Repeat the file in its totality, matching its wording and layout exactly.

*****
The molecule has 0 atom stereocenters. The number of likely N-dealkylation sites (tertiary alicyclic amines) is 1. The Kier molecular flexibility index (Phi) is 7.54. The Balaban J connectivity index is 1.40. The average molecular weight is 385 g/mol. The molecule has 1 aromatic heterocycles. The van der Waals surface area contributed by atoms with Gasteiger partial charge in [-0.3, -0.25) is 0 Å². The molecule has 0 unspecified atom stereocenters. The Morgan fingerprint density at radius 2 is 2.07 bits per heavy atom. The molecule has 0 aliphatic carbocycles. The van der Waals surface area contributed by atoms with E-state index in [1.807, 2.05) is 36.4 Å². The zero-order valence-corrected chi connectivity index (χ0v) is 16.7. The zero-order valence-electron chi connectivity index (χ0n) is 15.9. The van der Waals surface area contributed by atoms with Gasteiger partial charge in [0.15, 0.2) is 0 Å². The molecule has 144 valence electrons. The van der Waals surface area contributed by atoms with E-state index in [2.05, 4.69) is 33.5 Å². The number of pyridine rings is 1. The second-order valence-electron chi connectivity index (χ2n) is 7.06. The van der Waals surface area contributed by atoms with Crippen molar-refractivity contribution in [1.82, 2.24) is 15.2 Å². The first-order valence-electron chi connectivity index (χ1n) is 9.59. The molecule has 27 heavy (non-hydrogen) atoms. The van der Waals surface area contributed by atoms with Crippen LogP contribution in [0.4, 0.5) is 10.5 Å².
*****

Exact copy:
The molecule has 0 atom stereocenters. The number of likely N-dealkylation sites (tertiary alicyclic amines) is 1. The Kier molecular flexibility index (Phi) is 7.54. The Balaban J connectivity index is 1.40. The average molecular weight is 385 g/mol. The molecule has 1 aromatic heterocycles. The van der Waals surface area contributed by atoms with Gasteiger partial charge in [-0.3, -0.25) is 0 Å². The molecule has 0 unspecified atom stereocenters. The Morgan fingerprint density at radius 2 is 2.07 bits per heavy atom. The molecule has 0 aliphatic carbocycles. The van der Waals surface area contributed by atoms with E-state index in [1.807, 2.05) is 36.4 Å². The zero-order valence-corrected chi connectivity index (χ0v) is 16.7. The zero-order valence-electron chi connectivity index (χ0n) is 15.9. The van der Waals surface area contributed by atoms with Gasteiger partial charge in [0.15, 0.2) is 0 Å². The molecule has 144 valence electrons. The van der Waals surface area contributed by atoms with E-state index in [2.05, 4.69) is 33.5 Å². The number of pyridine rings is 1. The second-order valence-electron chi connectivity index (χ2n) is 7.06. The van der Waals surface area contributed by atoms with Crippen molar-refractivity contribution in [1.82, 2.24) is 15.2 Å². The first-order valence-electron chi connectivity index (χ1n) is 9.59. The molecule has 27 heavy (non-hydrogen) atoms. The van der Waals surface area contributed by atoms with Crippen LogP contribution in [0.4, 0.5) is 10.5 Å².